Ferrari has warned it will treat any future leaks of its technical secrets as a "serious matter", after recent intrigue about a second battery sensor on its Formula 1 car.
One of the theories surrounding Ferrari's recent drop in pace compared to Mercedes is that it is somehow linked to the ongoing analysis that the FIA has carried out on Ferrari's unique dual-battery arrangement.
Ferrari has strongly denied this, but team principal Maurizio Arrivabene said he was more concerned about how knowledge of the sensors has reached the public domain.
Speaking to Sky Italia, Arrivabene said: "Our battery layout is quite complex, so we agreed with a request from the FIA to work together with them.
"We had the second sensor, but it does not change in any case the performance of our car.
"Despite that, I find it strange that everybody knows about the second sensor. I've said our battery layout I quite complex, but it's also the intellectual property of Ferrari.
"I hope that, as everybody knows about the second sensor, in the future everybody is not going to be informed about our project.
"That could be a serious matter."
Over the course of this season, the FIA has attached the two sensors to the Ferrari's power unit to check that the team is not doing anything illegal with its energy recovery, following questions posed by rival Mercedes about its straightline speed advantage in early acceleration.
The fact that Ferrari has not enjoyed a similar edge in recent races prompted talk that it has perhaps been hobbled by the sensors.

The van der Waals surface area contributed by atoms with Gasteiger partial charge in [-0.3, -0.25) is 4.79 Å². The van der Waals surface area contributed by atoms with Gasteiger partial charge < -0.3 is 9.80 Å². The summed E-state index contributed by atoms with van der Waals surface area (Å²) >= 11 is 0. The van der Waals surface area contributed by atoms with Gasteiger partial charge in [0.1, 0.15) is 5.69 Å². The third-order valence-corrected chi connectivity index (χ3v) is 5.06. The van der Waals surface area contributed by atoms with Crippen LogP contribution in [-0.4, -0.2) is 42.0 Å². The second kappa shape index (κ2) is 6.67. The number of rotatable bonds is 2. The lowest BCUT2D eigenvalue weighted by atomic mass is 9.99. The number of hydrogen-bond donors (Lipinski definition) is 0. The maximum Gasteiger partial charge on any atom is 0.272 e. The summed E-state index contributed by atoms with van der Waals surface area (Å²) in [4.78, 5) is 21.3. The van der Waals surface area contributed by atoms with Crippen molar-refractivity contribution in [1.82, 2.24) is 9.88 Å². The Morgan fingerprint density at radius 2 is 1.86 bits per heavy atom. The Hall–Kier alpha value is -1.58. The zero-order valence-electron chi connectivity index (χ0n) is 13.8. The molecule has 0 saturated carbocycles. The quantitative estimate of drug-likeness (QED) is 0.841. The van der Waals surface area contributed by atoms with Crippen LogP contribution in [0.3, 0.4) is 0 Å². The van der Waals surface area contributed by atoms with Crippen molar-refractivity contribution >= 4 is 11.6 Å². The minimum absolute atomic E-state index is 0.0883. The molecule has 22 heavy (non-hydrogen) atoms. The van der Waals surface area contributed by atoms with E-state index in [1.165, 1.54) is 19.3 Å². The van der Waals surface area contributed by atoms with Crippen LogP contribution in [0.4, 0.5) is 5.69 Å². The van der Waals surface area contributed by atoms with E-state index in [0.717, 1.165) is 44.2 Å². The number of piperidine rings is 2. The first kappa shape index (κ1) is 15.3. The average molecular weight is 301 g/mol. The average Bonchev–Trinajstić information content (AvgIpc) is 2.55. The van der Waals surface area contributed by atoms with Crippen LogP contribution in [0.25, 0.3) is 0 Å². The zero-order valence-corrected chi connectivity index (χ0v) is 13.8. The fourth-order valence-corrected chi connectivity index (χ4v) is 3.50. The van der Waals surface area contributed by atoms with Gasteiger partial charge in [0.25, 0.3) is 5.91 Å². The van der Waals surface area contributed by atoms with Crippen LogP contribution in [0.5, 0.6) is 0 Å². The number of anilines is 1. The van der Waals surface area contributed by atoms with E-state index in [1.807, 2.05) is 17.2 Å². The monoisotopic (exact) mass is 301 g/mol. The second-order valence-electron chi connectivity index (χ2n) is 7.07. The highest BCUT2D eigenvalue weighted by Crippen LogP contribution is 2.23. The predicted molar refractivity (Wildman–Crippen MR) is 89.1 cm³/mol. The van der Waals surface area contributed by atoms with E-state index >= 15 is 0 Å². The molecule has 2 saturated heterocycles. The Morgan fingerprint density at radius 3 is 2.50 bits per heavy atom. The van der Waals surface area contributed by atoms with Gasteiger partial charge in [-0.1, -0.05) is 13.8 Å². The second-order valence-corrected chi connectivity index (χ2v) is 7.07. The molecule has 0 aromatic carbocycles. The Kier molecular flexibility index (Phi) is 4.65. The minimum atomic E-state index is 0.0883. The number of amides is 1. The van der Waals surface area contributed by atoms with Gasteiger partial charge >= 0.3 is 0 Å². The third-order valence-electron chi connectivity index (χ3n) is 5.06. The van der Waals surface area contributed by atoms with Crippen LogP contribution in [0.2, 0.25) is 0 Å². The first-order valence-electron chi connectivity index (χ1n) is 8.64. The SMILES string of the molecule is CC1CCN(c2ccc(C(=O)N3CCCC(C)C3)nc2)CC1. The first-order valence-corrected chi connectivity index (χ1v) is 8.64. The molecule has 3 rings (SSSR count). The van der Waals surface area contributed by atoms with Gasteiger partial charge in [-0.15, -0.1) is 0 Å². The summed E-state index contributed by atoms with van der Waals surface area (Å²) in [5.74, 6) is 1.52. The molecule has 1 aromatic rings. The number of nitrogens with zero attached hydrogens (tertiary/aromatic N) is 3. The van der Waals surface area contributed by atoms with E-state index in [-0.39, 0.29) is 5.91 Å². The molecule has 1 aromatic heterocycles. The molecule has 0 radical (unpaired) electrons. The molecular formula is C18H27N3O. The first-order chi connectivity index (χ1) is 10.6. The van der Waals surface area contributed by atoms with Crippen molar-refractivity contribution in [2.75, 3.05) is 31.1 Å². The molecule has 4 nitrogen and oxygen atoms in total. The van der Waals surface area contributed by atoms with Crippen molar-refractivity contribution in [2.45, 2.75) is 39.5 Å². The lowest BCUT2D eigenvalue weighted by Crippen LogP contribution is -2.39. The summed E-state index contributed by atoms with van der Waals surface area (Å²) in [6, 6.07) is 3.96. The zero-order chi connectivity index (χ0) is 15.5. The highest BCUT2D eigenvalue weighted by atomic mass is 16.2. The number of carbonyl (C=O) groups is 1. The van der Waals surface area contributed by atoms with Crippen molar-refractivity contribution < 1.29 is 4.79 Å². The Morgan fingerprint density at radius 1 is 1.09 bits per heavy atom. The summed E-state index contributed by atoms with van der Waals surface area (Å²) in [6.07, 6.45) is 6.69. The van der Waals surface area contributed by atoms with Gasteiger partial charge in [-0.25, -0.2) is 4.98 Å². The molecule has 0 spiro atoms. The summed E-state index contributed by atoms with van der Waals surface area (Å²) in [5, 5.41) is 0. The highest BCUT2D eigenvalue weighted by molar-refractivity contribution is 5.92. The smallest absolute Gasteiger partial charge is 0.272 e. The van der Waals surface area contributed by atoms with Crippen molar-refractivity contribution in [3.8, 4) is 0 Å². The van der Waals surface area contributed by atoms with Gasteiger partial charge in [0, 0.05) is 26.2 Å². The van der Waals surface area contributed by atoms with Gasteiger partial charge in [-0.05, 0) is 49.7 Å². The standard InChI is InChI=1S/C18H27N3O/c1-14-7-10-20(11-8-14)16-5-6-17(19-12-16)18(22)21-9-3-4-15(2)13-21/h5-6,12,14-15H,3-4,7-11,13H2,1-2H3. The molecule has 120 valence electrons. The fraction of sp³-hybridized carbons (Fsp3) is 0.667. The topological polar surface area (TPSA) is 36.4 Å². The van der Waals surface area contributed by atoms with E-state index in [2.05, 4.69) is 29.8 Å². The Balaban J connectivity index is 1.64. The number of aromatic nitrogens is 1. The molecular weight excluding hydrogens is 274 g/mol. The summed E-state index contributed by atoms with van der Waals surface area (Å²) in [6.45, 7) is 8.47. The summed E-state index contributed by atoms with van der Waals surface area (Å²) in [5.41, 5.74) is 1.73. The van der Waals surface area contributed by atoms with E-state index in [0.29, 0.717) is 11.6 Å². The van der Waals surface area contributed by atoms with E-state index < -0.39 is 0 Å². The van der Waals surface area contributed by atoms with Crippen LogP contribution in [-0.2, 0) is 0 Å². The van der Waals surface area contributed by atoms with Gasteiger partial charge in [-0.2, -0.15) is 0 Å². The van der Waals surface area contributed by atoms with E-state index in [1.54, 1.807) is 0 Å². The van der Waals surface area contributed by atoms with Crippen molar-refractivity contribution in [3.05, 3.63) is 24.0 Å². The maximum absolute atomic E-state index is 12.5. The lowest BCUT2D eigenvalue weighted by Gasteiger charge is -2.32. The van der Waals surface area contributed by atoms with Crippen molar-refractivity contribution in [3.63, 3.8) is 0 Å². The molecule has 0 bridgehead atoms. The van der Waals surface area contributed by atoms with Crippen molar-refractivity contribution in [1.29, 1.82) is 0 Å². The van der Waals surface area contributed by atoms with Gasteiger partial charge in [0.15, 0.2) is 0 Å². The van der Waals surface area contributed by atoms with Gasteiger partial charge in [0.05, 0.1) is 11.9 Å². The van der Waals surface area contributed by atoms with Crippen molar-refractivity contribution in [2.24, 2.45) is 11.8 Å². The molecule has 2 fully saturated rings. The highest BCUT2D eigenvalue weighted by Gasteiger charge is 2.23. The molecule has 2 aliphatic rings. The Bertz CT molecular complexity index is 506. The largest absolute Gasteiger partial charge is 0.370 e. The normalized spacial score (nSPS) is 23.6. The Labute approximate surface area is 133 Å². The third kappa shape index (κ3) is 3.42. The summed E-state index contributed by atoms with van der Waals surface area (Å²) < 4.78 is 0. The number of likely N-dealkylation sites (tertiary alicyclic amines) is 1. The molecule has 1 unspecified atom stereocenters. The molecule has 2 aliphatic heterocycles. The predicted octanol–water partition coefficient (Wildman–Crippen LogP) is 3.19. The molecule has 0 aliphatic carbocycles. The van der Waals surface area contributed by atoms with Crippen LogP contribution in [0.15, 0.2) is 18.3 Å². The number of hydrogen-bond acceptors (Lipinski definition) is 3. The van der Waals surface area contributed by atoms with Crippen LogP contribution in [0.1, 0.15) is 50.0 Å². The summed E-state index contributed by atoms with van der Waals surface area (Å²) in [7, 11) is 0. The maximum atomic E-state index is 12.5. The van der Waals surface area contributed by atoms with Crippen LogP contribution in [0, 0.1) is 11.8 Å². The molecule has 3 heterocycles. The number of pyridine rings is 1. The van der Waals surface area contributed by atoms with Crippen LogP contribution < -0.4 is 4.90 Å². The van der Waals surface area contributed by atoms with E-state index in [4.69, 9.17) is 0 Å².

Arrivabene was clear, however, that Ferrari's recent drop in form has more to do with its performance in slow speed corners than on the straights.
"It's nothing to do with the speed on the straights, because in Singapore and Russia we were quicker," he said.
"We were ahead in Singapore and in Russia we were near to our competitors.
"In Singapore and Russia, we were more or less like Mercedes on the straights. Where we lost was in the slow-speed corners. We have the data to confirm it."
Arrivabene added Ferrari's cornering problems have triggered further issues that mean it is not able to use its tyres as well as Mercedes.
"We are suffering in high- and medium-downforce tracks," he said. "Especially on slower corners we are in trouble.
"We miss load, and this problem leads us to have difficulties in the management of the tyres, because we cannot always put the tyres into the right operating window."